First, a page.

Exploiting the fears and uncertainty triggered by the pandemic is the scam artist’s game.

The top category on the FTC’s list of complaints was travel and vacation; more than 5,700 complaints were filed with consumers reporting more than $8.7 million in losses.

Travel cancellations triggered by the pandemic proved a ripe breeding ground for scams. People who had to cancel travel plans they made in previous months lost money in airfare, hotels, and other components of planned vacations. Online shopping scams were also responsible for a significant chunk of consumer-reported claims.

The pandemic has enabled fraudsters to have a buffet of options. An offer of help could be very alluring to people grappling with understanding the Economic Impact Payment or stimulus payments promised by the government. Online shopping for the uninitiated can be a maze. Cures for the dreaded Coronavirus, flights home for students, and Facebook endorsements of companies are potential quagmires. 

Be warned, says the FTC.  A quick click of the mouse promises to make it all easy but can trick you into giving away personal information. Report scams to  ftc.gov/coronavirus. Check with the Better Business Bureau for businesses and charities you can trust and for warnings of the latest scams. If you have already paid, ask your credit card company to treat it as an unauthorized transaction. Beware of phishing emails and text messages that tell a story to trick you into clicking on a link or opening an attachment.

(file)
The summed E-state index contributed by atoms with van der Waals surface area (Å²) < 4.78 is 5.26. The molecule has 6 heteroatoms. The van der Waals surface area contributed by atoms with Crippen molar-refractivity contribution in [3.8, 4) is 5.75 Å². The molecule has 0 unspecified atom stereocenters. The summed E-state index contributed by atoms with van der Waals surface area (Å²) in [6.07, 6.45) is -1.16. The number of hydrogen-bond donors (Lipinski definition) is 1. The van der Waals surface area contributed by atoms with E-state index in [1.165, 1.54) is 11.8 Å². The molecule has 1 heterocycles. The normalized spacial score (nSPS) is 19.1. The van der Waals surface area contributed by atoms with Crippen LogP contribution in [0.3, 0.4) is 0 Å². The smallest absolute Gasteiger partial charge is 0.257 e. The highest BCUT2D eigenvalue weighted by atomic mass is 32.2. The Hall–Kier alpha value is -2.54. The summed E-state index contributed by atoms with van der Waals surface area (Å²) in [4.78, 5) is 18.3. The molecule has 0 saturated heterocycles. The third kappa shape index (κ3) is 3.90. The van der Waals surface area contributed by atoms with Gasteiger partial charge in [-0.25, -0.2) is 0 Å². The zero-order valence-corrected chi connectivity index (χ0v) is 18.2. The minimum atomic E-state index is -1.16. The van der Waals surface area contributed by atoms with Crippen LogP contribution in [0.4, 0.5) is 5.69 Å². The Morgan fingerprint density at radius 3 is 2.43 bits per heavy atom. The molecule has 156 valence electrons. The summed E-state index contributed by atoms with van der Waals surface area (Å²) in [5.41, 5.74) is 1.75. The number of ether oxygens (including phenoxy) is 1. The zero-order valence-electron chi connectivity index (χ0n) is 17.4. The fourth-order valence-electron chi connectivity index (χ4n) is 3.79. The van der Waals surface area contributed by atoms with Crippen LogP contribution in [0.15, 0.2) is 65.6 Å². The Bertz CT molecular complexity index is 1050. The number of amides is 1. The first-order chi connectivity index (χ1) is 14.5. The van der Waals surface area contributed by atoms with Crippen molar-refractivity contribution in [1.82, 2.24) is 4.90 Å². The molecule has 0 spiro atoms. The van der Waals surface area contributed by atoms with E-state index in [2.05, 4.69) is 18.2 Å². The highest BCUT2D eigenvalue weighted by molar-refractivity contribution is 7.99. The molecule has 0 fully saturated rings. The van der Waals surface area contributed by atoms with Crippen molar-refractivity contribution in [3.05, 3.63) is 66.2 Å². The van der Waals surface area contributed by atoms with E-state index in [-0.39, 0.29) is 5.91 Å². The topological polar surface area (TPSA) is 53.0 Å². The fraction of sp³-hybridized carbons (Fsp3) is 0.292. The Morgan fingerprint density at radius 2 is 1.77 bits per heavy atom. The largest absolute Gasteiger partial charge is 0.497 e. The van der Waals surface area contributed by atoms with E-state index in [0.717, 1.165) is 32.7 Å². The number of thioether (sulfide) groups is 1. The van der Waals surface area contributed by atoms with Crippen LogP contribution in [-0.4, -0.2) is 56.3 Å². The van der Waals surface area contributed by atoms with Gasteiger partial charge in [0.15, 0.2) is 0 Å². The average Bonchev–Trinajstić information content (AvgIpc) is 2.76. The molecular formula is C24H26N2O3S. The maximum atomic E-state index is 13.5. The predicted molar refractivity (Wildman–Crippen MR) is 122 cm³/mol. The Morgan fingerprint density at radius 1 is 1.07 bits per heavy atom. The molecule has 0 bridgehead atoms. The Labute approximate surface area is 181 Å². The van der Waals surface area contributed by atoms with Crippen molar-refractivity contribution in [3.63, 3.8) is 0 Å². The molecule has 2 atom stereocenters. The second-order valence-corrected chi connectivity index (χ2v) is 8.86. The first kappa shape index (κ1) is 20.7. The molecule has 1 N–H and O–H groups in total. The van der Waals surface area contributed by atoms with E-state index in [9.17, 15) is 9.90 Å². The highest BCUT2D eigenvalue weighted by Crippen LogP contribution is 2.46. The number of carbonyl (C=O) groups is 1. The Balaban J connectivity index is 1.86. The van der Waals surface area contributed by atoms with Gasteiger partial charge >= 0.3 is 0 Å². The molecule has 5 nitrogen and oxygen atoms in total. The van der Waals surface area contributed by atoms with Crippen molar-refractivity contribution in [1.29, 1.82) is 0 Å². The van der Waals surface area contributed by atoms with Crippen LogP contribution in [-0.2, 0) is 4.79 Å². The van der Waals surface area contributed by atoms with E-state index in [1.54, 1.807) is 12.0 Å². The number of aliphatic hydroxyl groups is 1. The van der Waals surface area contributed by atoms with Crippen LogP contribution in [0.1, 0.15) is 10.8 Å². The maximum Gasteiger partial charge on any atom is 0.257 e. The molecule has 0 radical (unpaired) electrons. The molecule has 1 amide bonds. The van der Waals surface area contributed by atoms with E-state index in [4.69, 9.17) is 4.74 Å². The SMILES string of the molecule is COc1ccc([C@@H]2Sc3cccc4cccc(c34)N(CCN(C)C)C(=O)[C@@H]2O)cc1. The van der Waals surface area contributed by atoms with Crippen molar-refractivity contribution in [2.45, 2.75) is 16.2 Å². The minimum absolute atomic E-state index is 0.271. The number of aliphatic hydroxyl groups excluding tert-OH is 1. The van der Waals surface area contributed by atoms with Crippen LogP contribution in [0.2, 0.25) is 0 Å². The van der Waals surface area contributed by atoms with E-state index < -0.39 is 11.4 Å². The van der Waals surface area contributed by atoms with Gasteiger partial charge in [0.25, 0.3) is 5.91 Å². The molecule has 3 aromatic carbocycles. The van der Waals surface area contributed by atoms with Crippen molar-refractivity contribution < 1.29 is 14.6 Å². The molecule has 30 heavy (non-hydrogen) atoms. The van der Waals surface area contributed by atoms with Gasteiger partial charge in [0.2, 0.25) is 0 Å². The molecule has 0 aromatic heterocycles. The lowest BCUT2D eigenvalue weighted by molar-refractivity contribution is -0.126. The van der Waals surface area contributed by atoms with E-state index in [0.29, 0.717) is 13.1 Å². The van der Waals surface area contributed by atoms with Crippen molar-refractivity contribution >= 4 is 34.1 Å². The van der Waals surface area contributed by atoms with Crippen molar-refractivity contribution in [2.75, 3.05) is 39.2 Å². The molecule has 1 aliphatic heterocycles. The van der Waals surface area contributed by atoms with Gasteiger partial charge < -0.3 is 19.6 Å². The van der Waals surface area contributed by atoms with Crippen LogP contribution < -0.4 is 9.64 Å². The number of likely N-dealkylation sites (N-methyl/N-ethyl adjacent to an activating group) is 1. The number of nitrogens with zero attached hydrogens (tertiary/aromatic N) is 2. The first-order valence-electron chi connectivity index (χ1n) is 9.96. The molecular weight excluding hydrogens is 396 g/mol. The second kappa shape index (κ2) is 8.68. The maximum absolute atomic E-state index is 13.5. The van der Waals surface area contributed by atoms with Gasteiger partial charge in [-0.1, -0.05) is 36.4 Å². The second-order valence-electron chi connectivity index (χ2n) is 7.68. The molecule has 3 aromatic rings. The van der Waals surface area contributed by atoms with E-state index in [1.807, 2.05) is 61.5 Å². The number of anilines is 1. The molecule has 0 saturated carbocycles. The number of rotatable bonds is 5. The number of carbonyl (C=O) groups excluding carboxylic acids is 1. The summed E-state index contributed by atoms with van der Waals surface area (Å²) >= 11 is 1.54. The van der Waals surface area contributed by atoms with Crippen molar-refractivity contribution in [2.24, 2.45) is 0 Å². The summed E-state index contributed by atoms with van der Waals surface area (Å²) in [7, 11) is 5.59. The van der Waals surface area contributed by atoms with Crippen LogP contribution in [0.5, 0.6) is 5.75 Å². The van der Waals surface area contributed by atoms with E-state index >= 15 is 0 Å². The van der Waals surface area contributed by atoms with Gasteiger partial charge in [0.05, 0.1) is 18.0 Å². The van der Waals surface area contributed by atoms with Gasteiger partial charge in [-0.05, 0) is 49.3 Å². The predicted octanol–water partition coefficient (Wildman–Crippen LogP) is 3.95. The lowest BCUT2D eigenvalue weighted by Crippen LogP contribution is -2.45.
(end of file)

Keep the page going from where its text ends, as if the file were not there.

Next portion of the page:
The Federal Trade Commission announced the launch of two new interactive dashboards reporting on international fraud and scams related to the pandemic. One site, a partnership of 34 consumer protection agencies around the world, gathers and shares complaints about international scams submitted by consumers to econsumer.gov.  Another site has data on international reports submitted to the FTC’s Consumer Sentinel Network.

In a recent case originating from Nigeria, scamsters tricked the German health authorities into transferring EUR 880,000 as an advance for facemasks. The Germans were scrambling to find facemasks and other critical medical equipment as the pandemic grew, said Interpol, when the scamsters struck.

The German government was not the only one overturning every rock to find equipment in Corona times. When President Donald Trump posted on Twitter to urge Ford and General Motors to “START MAKING VENTILATORS, NOW!” – Yaron Oren-Pines, an electrical engineer in Silicon Valley tweeted back: “We can supply ICU Ventilators, invasive and noninvasive. Have someone call me URGENT.”

Three days later, Buzzfeed reported that New York State paid Oren-Pines $69.1 million. The payment was for 1,450 ventilators — $47,656 per ventilator, at least triple the standard retail price of high-end models. 

No ventilators were delivered.

Ritu Marwah is a 2020 California reporting and engagement fellow at USC Annenberg’s Center for Health Journalism.